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The dinosaur Oviraptor the "egg thief" was so named because it was found in association with eggs thought to belong to another dinosaur, but later discoveries of embryos within these eggs, showed in fact that the parents were protecting their unborn offspring. In other dinosaur nests we see babies considerably older than newly hatched individuals and even traces of food. This implies that the adults were looking after these babies long after they hatched, and that some extended parental care may have been involved. This is something we would predict from their living relatives.
Modern birds are literally living dinosaurs, and the crocodilians are their next nearest evolutionary relatives that are still alive today. Both exhibit parental care in nearly all species, looking after both the eggs and the hatchlings, in some cases for a number of years. That this is near universal behaviour for both, and when there is at least some evidence for this in dinosaurs, does imply that it was an ancestral trait for the collective group and thus most dinosaurs likely gave some care to their offspring pre- and post-hatching.
Other patterns of behaviour can also be detected from where fossils are found. For example, specimens of ankylosaurs those wonderfully squat and armoured dinosaurs are regularly found in marine deposits, even well out to sea. They were terrestrial animals, but perhaps spent a lot of their time close to the coast or around estuaries and rivers, meaning that they are washed into the sea more often than many others. On the flip side, the pachycephalosaurs and their giant bony heads seem to have favoured upland environments.
Fossils of these animals are very rare and most of their remains are only the "skullcaps" of solid bone, but these are rather beaten up. This is exactly the pattern we see when bodies have been transported a long way by rivers with skeletons being broken up, small bones destroyed and only the most robust parts here, the top of the skull surviving and the clear conclusion therefore is that they lived in upland areas.
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Put all of these lines of evidence together — eggs, nests, anatomical specialisations, coprolites, mechanical tests, bite marks, stomach contents, preservation types — and we can really start to get to grips with these issues. Add into this other studies — such as from footprints and trackways, reconstructing muscle groups, analysis of seasonal temperatures and climatic changes, scans of brains and bones around the ear to give ideas on senses, stress fractures in bones showing where peak forces were delivered, systematic injuries suggesting combat between horned dinosaurs — and you can see how a clear picture can be put together of the otherwise intangible behaviour of long extinct animals.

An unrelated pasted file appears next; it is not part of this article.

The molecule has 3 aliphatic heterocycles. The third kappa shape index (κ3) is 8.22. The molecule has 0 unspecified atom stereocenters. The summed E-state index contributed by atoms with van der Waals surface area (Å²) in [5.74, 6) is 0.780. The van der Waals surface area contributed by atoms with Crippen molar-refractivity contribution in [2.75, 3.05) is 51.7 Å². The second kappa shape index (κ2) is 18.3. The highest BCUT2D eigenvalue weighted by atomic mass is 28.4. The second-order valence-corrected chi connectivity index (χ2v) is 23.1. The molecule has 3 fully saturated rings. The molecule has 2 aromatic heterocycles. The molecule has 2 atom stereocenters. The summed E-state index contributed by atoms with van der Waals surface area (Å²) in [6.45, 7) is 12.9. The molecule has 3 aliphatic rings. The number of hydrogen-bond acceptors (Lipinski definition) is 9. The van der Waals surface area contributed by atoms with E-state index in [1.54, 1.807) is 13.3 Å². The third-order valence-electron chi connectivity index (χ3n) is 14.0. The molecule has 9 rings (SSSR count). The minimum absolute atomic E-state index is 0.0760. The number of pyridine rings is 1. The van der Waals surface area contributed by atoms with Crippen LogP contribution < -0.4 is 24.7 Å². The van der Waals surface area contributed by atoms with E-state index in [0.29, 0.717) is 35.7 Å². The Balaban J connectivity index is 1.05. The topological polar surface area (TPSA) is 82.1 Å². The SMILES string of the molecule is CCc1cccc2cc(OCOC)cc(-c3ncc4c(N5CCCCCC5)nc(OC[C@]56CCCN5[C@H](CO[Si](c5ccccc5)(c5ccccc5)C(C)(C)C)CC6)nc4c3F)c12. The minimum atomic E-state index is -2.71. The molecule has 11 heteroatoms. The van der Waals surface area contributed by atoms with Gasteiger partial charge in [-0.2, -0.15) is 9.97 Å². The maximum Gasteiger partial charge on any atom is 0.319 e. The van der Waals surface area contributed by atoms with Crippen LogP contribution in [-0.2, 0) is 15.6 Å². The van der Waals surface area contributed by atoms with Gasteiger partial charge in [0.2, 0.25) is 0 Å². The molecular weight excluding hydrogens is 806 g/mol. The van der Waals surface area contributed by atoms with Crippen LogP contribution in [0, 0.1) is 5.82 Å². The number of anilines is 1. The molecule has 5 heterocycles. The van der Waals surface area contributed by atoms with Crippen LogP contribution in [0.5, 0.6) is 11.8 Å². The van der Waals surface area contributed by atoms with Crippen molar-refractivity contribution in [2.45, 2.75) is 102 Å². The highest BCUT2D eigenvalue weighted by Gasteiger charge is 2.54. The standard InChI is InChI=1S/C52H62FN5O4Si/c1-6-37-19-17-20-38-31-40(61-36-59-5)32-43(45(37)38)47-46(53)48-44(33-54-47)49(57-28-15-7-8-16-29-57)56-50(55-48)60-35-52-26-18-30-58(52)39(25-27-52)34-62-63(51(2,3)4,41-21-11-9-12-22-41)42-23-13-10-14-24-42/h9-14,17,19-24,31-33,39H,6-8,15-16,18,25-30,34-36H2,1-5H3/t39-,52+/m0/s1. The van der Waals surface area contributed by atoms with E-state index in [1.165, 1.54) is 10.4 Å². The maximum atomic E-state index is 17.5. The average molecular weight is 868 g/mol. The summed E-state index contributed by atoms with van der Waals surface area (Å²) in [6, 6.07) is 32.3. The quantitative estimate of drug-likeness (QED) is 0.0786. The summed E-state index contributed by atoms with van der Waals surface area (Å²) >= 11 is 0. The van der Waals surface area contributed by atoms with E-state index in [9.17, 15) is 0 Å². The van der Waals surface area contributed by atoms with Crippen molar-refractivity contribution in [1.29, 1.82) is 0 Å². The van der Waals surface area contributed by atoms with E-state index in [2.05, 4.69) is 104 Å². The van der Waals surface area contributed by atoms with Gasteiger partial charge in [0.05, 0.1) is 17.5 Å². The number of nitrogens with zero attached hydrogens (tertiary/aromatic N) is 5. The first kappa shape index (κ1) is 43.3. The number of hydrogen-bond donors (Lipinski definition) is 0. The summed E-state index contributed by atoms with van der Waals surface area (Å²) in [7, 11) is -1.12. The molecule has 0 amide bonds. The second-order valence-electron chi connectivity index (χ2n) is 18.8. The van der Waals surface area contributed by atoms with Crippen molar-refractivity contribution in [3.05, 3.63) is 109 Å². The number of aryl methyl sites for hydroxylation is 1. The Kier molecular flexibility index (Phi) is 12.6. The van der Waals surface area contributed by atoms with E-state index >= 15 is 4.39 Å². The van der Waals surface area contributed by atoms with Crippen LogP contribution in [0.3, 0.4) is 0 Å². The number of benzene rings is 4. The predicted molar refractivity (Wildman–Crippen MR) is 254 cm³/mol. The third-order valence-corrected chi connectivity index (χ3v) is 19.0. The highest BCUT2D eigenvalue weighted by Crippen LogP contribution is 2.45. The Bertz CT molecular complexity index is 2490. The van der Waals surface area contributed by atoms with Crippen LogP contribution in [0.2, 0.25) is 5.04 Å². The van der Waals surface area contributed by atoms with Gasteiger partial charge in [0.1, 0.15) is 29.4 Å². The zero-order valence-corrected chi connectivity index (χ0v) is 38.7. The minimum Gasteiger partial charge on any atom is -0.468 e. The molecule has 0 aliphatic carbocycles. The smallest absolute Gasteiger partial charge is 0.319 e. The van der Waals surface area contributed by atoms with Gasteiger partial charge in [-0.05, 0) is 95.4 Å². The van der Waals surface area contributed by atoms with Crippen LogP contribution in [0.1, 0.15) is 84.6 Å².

There are of course limitations here, and plenty is uncertain or unknown, but this is neither impossible to work out nor a work of fiction, but solid researched based on a wealth of data and careful analysis. A Reddit thread in the Skeptic subreddit is framed as criticism toward skeptical philosophy. The questions it raises are all important, and honestly the poster should have just framed his points as questions rather than criticisms, because they reflect not problems with skeptical philosophy but their poor understanding of it.
So the first lesson here is — humility. Rather, start with the assumption that you have more to learn, and then let proponents make their best case.
There are many good responses in the thread, which shows that a reasonable understanding of skeptical philosophy is out there in the community. The questions are very common beginner errors, and so they are worth responding to in detail. My first response, however, as others in the thread have pointed out is to begin with a basic text of the subject.
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Read a philosophy book. I point this out because I frequently encounter people who are trying to do philosophy without even realizing it, or without an appreciation for the depth of philosophy as an intellectual field. Philosophy is one of those things that everyone thinks they can do, even without a lick of education on the topic. Inevitably they make basic mistakes, often ones that were dealt with thousands of years ago by the first philosophers. This would be no different than making pronouncements about a highly technical field of science without ever having studied it, and without really knowing the position of experts.